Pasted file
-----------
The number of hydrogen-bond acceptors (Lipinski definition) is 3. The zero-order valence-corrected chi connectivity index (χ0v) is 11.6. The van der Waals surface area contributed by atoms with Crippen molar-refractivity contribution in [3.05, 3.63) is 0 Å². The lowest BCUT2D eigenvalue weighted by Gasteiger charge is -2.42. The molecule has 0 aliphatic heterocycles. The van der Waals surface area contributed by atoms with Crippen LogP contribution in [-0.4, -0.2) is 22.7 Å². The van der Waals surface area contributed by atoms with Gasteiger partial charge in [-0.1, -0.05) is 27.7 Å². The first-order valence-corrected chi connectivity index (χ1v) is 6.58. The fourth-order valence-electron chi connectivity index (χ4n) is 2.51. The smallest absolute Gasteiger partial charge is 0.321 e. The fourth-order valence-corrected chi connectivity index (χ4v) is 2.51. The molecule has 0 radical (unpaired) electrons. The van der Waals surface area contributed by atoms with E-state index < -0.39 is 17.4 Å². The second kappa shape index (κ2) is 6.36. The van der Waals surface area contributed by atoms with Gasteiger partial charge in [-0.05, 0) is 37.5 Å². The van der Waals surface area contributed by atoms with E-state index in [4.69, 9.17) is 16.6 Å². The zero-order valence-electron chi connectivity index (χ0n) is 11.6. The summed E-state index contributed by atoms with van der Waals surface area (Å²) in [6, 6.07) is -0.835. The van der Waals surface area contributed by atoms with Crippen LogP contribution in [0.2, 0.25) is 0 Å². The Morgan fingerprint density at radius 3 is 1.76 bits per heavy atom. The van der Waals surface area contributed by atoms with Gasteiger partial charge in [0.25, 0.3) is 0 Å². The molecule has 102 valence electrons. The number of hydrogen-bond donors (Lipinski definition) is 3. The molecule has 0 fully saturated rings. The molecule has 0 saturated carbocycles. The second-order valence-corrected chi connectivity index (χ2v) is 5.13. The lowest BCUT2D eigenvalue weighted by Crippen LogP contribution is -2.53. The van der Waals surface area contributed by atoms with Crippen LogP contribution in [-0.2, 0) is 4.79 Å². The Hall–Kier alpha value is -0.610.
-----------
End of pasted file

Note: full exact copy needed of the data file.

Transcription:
The number of hydrogen-bond acceptors (Lipinski definition) is 3. The zero-order valence-corrected chi connectivity index (χ0v) is 11.6. The van der Waals surface area contributed by atoms with Crippen molar-refractivity contribution in [3.05, 3.63) is 0 Å². The lowest BCUT2D eigenvalue weighted by Gasteiger charge is -2.42. The molecule has 0 aliphatic heterocycles. The van der Waals surface area contributed by atoms with Crippen LogP contribution in [-0.4, -0.2) is 22.7 Å². The van der Waals surface area contributed by atoms with Gasteiger partial charge in [-0.1, -0.05) is 27.7 Å². The first-order valence-corrected chi connectivity index (χ1v) is 6.58. The fourth-order valence-electron chi connectivity index (χ4n) is 2.51. The smallest absolute Gasteiger partial charge is 0.321 e. The fourth-order valence-corrected chi connectivity index (χ4v) is 2.51. The molecule has 0 radical (unpaired) electrons. The van der Waals surface area contributed by atoms with E-state index < -0.39 is 17.4 Å². The second kappa shape index (κ2) is 6.36. The van der Waals surface area contributed by atoms with Gasteiger partial charge in [-0.05, 0) is 37.5 Å². The van der Waals surface area contributed by atoms with E-state index in [4.69, 9.17) is 16.6 Å². The zero-order valence-electron chi connectivity index (χ0n) is 11.6. The summed E-state index contributed by atoms with van der Waals surface area (Å²) in [6, 6.07) is -0.835. The van der Waals surface area contributed by atoms with Crippen LogP contribution in [0.2, 0.25) is 0 Å². The Morgan fingerprint density at radius 3 is 1.76 bits per heavy atom. The van der Waals surface area contributed by atoms with Gasteiger partial charge in [0.25, 0.3) is 0 Å². The molecule has 102 valence electrons. The number of hydrogen-bond donors (Lipinski definition) is 3. The molecule has 0 fully saturated rings. The molecule has 0 saturated carbocycles. The second-order valence-corrected chi connectivity index (χ2v) is 5.13. The lowest BCUT2D eigenvalue weighted by Crippen LogP contribution is -2.53. The van der Waals surface area contributed by atoms with Crippen LogP contribution in [-0.2, 0) is 4.79 Å². The Hall–Kier alpha value is -0.610.